MANILA (4th UPDATE) - Pasig City Mayor Vico Sotto has been named by the US State Department as among the world's anticorruption champions.
The 31-year-old local chief executive is among a dozen "brave individuals" given the International Anticorruption Champions Award launched by Secretary of State Antony Blinken to "recognize individuals who have demonstrated leadership, courage, and impact in preventing, exposing and combating corruption."
Sotto "is a standard-bearer for a new generation of Philippine politicians who prioritize anticorruption and transparency initiatives in their election campaigns and in office," the agency said in a statement released Tuesday.
Embassy Chargé d’Affaires John Law also congratulated Sotto for the feat, noting that the Pasig City mayor spent a month in Iowa as part of a US-sponsored Young Southeast Asian Leaders Initiative (YSEALI) Professional Fellows Program in 2018, a year before he ran for the mayoralty race.
"I am especially proud that the Mayor was able to use his participation in a YSEALI Professional Fellows Program in Iowa to help advance transparency initiatives here in the Philippines," Law said in a statement.
"Today’s award recognizes Mayor Sotto’s early work to bring more transparent and open government to the citizens of Pasig," he said.
In a social media post Wednesday night, Sotto thanked the US Department of State for the recognition.
He also expressed hope that this recognition can help raise awareness among Filipinos.
"If we want better long-term governance, we need to fight corruption. We have to denormalize it, get it out of our culture," Sotto said.
Sotto first entered public service as a city councilor in Pasig in 2016. He ran for mayor in the 2019 polls and dethroned the Eusebio family, which has held the Pasig mayoralty for nearly 3 decades.
The agency said Sotto's previous work on the city council resulted in freedom of information legislation, which allowed city residents to request documents without having to provide a justification. It is the first such law in the Metro Manila area, it added.
The city mayor also vowed to fight kickbacks in the awarding of government contracts, established a 24/7 public information and complaints hotline and formally involved civil society organizations in the city’s budgeting and policy making, the agency noted.
The young leader also mandated that the value of all city government contracts be reduced by at least 10 percent -- a measure intended to reduce bribery in the contract awarding process, it added.
"Sotto has sought to solidify his reputation as a fresh voice with a new, more transparent approach to governance," the US State Department said.
On social media, Sotto, son of movie stars Coney Reyes and Vic Sotto, has accumulated followers drawn to his fresh take on politics.
The other anticorruption champions are:
- Ardian Dvorani, judge and member of the Justice Appointments Council of Albania
- Diana Salazar, attorney general of Ecuador
- Sophia Pretrick of investigative advisor for the compliance investigation division of the Pohnpei State Auditor of the Federated States of Micronesia
- Juan Francisco Sandoval Alfaro, chief of the Special Prosecutors Office Against Corruption and Impunity in Guatemala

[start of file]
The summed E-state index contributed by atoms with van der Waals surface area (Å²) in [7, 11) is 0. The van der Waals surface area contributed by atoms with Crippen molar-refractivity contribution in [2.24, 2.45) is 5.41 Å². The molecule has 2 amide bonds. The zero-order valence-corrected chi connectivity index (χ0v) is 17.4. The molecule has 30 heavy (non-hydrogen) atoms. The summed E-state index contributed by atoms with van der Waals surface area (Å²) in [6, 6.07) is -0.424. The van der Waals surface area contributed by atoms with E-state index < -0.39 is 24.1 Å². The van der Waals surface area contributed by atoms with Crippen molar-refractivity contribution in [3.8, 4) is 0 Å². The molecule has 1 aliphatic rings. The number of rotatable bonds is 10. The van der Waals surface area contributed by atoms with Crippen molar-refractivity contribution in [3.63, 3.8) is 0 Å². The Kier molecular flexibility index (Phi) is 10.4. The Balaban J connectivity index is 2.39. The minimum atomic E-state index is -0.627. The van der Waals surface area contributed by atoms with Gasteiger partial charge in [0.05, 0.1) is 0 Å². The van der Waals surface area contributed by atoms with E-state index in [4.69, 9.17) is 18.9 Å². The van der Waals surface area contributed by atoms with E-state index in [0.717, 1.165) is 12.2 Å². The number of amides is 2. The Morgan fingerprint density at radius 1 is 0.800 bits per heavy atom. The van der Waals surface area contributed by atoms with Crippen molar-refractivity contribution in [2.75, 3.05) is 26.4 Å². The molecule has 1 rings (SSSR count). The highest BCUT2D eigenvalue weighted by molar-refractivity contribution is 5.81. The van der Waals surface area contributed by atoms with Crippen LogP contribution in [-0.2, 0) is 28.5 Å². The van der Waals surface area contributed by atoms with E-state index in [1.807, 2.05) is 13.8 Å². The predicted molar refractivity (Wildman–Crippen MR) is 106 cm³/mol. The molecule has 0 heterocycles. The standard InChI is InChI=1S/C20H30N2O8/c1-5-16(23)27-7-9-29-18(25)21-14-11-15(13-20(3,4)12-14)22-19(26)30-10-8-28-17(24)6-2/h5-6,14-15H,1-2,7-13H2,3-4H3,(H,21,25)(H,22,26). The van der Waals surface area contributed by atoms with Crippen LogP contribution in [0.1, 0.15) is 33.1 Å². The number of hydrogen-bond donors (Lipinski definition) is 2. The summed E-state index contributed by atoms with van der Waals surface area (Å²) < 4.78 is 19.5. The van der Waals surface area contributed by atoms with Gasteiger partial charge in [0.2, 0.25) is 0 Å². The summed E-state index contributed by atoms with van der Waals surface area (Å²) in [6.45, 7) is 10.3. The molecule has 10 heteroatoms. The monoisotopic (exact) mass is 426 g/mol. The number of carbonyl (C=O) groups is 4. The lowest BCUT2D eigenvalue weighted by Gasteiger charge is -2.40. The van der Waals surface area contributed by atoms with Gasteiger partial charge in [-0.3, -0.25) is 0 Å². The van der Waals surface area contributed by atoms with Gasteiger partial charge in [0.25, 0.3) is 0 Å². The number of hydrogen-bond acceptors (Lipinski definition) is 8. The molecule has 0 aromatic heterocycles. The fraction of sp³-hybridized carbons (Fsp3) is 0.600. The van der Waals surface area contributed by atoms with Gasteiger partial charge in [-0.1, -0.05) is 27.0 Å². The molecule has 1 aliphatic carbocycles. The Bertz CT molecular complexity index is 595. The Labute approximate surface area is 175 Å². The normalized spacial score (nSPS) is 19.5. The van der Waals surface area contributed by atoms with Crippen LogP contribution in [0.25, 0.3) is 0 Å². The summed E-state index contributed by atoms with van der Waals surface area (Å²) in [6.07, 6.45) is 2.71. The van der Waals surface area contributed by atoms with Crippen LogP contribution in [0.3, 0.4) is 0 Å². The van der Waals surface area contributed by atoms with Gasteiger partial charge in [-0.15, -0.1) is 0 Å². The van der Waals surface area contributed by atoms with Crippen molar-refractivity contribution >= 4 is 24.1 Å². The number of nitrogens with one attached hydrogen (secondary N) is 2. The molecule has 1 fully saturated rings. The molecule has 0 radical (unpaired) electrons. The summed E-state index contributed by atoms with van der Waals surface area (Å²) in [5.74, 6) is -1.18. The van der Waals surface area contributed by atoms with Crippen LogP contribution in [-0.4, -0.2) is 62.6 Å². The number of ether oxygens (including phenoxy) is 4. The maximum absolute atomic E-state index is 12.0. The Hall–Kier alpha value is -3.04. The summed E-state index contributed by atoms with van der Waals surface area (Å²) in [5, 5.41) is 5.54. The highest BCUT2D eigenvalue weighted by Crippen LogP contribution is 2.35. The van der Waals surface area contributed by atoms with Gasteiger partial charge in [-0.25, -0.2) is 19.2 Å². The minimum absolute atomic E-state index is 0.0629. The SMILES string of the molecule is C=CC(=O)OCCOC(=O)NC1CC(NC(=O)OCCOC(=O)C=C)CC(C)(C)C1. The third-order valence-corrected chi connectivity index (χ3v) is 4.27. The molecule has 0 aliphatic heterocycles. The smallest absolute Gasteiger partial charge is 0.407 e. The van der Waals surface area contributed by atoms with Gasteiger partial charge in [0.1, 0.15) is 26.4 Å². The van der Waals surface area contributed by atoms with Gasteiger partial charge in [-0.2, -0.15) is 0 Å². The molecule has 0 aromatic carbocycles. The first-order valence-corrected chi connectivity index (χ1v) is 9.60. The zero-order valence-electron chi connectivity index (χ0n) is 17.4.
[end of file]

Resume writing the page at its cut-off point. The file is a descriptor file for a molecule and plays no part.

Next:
- Ibrahima Kalil Gueye, chair and cofounder of the non-governmental organization Organization for Positive Change in Guinea
- Anjali Bhardwaj, an active member of the Right to Information Movement in India
- Dhuha A. Mohammed, director general for electronic payments at the Central Bank of Iraq
- Bolot Temirov, investigative journalist and editor-in-chief of Factcheck.kg of the Kyrgyz Republic
- Mustafa Abdullah Sanalla, chairman of Libya’s National Oil Corporation
- Francis Ben Kaifala, commissioner of Sierra Leone’s Anti-Corruption Commission
- Ruslan Ryaboshapka, former prosecutor general of Ukraine
"The State Department continues to stand by citizens around the world calling for transparent, accountable governments. We proudly recognize these international champions of anticorruption and all those who have taken a stand against corruption," the US State Department said.
In a separate statement, Blinken said he launched the award to demonstrate US' commitment in fighting corruption and show support to anticorruption leaders and innovators.
"As President [Joe] Biden has emphasized, our commitment to truth, transparency, and accountability is a mission that we must live at home and exemplify abroad. I commend the dedication of these 12 brave individuals to these same ideals... They inspire us and so many of their counterparts pursuing these ideals around the world," he said.
Some $1 trillion is paid in bribes every year while an estimated $2.6 trillion are stolen annually through corruption, according to a 2018 United Nations study.
To combat global corruption, Blinken said the US was first to criminalize foreign bribery and had recovered and returned more than $1 billion in stolen public assets in the past 2 years.
The US also publicly designated and denied entry some 41 corrupt foreign officials and immediate family members and sanctioned 14 individuals and entities in connection with corruption under the Global Magnitsky Sanctions program.
"We will defeat corruption by implementing sound reforms consistent with international anticorruption commitments; developing transparent, accountable institutions; and empowering citizens, journalists, and civil society organizations to help defeat this global threat to security and democracy," Blinken said.